Hurricane Diane - Photo: DJ Corey
Hurricane Diane – Photo: DJ Corey

There are two seminal roles here, the first being, of course, Diana. Caro Dubberly absolutely owns this force of nature, bringing an ideal combination of charisma, ebullience, and the ability to do irony without ever losing their warmth.

It’s not the easiest performance to carry off in an intimate space — how, for example, do you make a grand entrance? — but Dubberly and director Stevie Zimmerman use it to their advantage: when Diane breaks the fourth wall, they are so damn conversational, it just makes them feel all the more touchable and real.

George leaves plenty of room for interpretation here and another thing Dubberly masters is the way this Diane listens, which is surely at the heart of the best seductions. Of course, a fascinating aspect of Hurricane Diane is just what kind of seduction this is. It might be sexual, but the stronger, more metaphorical view is that she is actually subsuming her subjects back into their natural organic state. If it comes with the enthusiastic embrace of a demi-God, so be it.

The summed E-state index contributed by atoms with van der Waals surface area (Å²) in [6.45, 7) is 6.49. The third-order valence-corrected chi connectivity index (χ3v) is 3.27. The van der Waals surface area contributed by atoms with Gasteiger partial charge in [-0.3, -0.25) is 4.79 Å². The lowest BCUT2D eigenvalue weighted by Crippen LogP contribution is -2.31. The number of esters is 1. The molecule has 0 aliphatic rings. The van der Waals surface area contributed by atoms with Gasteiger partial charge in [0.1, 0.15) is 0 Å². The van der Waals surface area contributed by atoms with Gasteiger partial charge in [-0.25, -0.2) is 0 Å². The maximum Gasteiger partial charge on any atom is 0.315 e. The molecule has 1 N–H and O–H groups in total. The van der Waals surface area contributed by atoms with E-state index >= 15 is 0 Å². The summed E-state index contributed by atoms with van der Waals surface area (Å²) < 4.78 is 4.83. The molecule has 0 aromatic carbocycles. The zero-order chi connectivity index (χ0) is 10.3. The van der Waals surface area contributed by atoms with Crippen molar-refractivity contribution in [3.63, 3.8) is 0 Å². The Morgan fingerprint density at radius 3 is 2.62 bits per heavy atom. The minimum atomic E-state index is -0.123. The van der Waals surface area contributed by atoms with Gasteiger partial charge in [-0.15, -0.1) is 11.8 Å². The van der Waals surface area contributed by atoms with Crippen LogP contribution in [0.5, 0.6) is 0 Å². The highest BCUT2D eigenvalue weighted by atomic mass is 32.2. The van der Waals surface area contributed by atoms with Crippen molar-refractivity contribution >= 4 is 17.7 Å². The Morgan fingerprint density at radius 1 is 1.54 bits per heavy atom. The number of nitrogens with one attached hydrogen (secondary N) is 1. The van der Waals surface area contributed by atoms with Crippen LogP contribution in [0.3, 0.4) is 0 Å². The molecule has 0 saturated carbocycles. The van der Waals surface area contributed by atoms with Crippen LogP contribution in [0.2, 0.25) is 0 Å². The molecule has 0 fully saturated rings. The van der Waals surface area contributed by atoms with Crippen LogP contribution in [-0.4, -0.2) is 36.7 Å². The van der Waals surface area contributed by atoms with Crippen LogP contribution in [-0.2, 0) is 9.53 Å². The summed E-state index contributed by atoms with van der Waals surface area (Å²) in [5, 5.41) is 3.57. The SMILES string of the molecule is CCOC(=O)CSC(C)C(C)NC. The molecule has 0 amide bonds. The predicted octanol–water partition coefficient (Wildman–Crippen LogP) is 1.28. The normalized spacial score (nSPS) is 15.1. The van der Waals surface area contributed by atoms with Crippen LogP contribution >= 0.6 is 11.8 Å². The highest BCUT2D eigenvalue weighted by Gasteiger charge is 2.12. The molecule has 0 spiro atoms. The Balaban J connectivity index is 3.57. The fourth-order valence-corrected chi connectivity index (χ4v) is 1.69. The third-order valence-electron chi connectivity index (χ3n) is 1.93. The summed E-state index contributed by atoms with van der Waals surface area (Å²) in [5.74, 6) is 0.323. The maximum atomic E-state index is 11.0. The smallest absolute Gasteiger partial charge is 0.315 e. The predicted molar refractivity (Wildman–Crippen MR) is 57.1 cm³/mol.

The toughest nut to crack, and also the most iconic in her own way, is the rather brittle Carol, a woman who may cling to the trappings of suburban life, but also always knows what to say to move a conversation along. Jenna Berk does a subtly stellar job, brilliantly capturing the aggressive certainty (and comedy) of Carol’s upper-middle class life and career, but also her well-tamped neuroticism.

George has something to say about this tortured but powerful psyche and all that she represents, and Berk skillfully embodies her evolving message (with the help of some excellent lighting design by Hailey LaRoe and sound by Delaney Bray). Without giving anything away, getting Carol right requires a sophisticated blend of the comic and the ominous and the team really gets it right.